Having lunch at a pizza place in Chattanooga, TN. 10/23/13
Usually, when I write about life with a “big” family,* I’m complaining. Not because I don’t like my “big” family, but because of the way my “big” family and I get treated when we’re out in public. This weekend, however, we had an absolutely wonderful experience, so I thought I’d switch things up a bit and tell you about that.
Friday night, we decided to take the kids out to dinner. We went to Joe’s Crab Shack, which, if you’ve never been, is very family friendly. It’s a bright, loud place with trash buckets and paper towels on the tables (intended for the crab eaters, but super useful for spills and other kid messes) and a playground outside. The kids were pretty tired from coop and a full day of other activities, so I figured Joe’s was a safe bet. If they decided to misbehave, I figured it would be less noticeable in a place like that.
As we approached the hostess stand, the manager walked over from nearby and asked, “Oh wow. Are they all yours?”
Josh: “Sure are!”
Him: “I just don’t know how you do it…”
Me: “With lots of craziness and fun.”
Him: “I have a 2 year old and that’s more than I can take.”
(I never know where to go from here. I can totally relate. 1 kid is super hard. 2-years-old is super hard. But how do I briefly articulate that with sincerity and compassion without being incredibly awkward? I find that when I try people do another headcount of my kids and react like I must be patronizing them. I’m not. I really feel for them. Simcha Fisher once wrote a piece that describes what I mean. But it seems like a bit too much to say as I’m walking away from the hostess stand…)
As we walked to the table we got the looks we normally get. Internally, I shook my head. Externally, I smiled, held my head high, and hoped I could get everyone seated and settled without making a scene. (You mothers know what I’m talking about: But, mom, I want to sit over there! He took my crayons! Why didn’t I get a blue one?? Where’s my silverware?? I want to keep my knife!)
The boys after a lunch date at Chick-fil-a last December. (Guess no one was really ready for the camera?)
Amazingly, there was no scene. We did play a small round of musical chairs with Ben, but it was mostly calm and quiet. The big boys sat exactly where we put them and didn’t complain. They unfolded their menus and began talking about what to order.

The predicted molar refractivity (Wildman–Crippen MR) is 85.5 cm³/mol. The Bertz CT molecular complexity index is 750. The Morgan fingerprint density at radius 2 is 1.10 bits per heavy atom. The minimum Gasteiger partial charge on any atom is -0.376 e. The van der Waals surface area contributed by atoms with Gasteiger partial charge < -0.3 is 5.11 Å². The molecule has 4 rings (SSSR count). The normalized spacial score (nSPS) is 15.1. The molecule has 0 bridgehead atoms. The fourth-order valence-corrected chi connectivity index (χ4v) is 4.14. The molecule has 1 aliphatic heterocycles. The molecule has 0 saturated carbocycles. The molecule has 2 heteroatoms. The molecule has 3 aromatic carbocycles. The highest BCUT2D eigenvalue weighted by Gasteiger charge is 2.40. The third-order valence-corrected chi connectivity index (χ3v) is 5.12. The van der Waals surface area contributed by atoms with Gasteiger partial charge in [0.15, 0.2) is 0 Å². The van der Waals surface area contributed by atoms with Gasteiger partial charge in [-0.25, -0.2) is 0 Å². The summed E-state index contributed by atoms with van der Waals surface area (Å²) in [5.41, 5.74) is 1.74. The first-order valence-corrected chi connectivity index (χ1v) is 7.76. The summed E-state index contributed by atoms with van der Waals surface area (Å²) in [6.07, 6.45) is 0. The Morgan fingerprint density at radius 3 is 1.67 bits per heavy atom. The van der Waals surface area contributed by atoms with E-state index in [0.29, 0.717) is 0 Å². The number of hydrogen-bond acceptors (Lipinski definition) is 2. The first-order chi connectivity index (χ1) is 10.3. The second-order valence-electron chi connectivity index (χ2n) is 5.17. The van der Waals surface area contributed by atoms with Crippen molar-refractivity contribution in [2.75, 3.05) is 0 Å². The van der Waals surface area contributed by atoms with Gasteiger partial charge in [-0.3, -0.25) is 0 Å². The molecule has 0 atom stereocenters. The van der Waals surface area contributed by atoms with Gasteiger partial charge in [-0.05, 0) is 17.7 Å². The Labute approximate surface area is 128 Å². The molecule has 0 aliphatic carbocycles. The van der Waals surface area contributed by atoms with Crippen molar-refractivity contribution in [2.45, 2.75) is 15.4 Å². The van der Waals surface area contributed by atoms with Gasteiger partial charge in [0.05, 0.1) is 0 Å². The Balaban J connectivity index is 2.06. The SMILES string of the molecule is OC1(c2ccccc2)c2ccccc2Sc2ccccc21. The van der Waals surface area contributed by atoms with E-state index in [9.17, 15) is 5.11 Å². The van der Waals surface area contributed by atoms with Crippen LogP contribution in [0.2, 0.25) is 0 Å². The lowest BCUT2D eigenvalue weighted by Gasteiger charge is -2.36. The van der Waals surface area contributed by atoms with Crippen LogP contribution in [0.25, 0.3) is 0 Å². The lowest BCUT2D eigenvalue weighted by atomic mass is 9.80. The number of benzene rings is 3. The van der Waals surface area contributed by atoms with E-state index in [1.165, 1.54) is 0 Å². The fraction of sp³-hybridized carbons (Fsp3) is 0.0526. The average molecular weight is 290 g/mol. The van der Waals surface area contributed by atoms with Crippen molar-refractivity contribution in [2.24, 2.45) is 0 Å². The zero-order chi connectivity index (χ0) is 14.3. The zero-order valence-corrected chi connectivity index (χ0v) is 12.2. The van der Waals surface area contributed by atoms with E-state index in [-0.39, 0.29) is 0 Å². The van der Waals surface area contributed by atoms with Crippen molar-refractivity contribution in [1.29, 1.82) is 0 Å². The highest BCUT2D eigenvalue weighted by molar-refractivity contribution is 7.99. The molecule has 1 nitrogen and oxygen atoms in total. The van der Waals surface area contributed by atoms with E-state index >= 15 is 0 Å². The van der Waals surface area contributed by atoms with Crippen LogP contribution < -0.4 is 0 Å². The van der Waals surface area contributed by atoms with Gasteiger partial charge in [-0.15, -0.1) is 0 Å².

Incredibly, the rest of the meal went off without a hitch. All the boys ordered for themselves, used their manners, spoke clearly and respectfully to the server, etc. We had a lovely time! Even Leila sat in her high chair the entire time, which is somewhat unlike her when we are in public. She’s a bit clingy and likes to be held when she’s in an unfamiliar environment.**
Somewhere about midway through dinner, I realized all the servers kept walking by our table and looking at us. But not with a look that I was used to receiving. I wasn’t sure what was going on. After it happened a few more times, I was starting to feel a bit like we were in a fish bowl. Towards the end of our meal, the bartender came over. He said, “While you’re here, do you want to give a few lessons to some of the other parents sitting around you?” I just laughed awkwardly. Then, he looked at my boys, told them how awesome they were, and went back to work.
On the way out, the manager made an effort to get over to us again before we passed the hostess stand. He thanked us for coming and told us they looked forward to serving us again. I know this is the kind of thing managers say. But there was something about his tone and body language. He really seemed grateful to have met us that night.
I walked out feeling simply overjoyed. Not just because my kids were well behaved. Not just because we were complimented. Not just because no one said or did anything negative to us. I felt like, somehow, we made a difference that night. I felt like, somehow, the staff that encountered us saw the beauty and the joy of family life. Somehow, for that short hour or two that we were there, children and parenting didn’t seem like such a burden to those people. Somehow, we were able to convey that message.
I don’t know how we did it. We didn’t do anything differently than we usually do when we are in public. I guess we were just in the right place at the right time. But I really believe that our little family made the world a better place for that short window of time. And, maybe, just maybe, had a big enough impact that someone who saw us was willing to change their view of children and/or family life. I realize this may all sound like a stretch, but that’s truly how I felt leaving the restaurant that evening. It was almost magical. Unfortunately, I just don’t know how to better explain it. It was simply the most positive, uplifting experience I have ever had with a bunch of random strangers that I will likely never see again. They gave me such a gift in affirming the dignity of my family, and I really believe that we, somehow, gave them a gift too.
* I still don’t think I have a big family. I’ve admitted before that I am aware that we are larger than average, but we just don’t feel big to me. In fact, when we’re missing even just one of the kids, we feel so incredibly small. Maybe my perception just adjusts with each child? I don’t know. All I know is I don’t feel like I have a big family.
**Behaving in the restaurant in and of itself isn’t that big of a deal. The majority of the time, they do. We have high expectations for behavior in public, which we clearly communicate to the children, along with the consequences that will follow misbehavior. Moreover, we make them behave appropriately every night at dinner, which helps tremendously. They are already used to behaving at the table. I was concerned about behavior on this particular night because they had a long day and tired kids doesn’t usually equal well behaved and/or “rational” kids.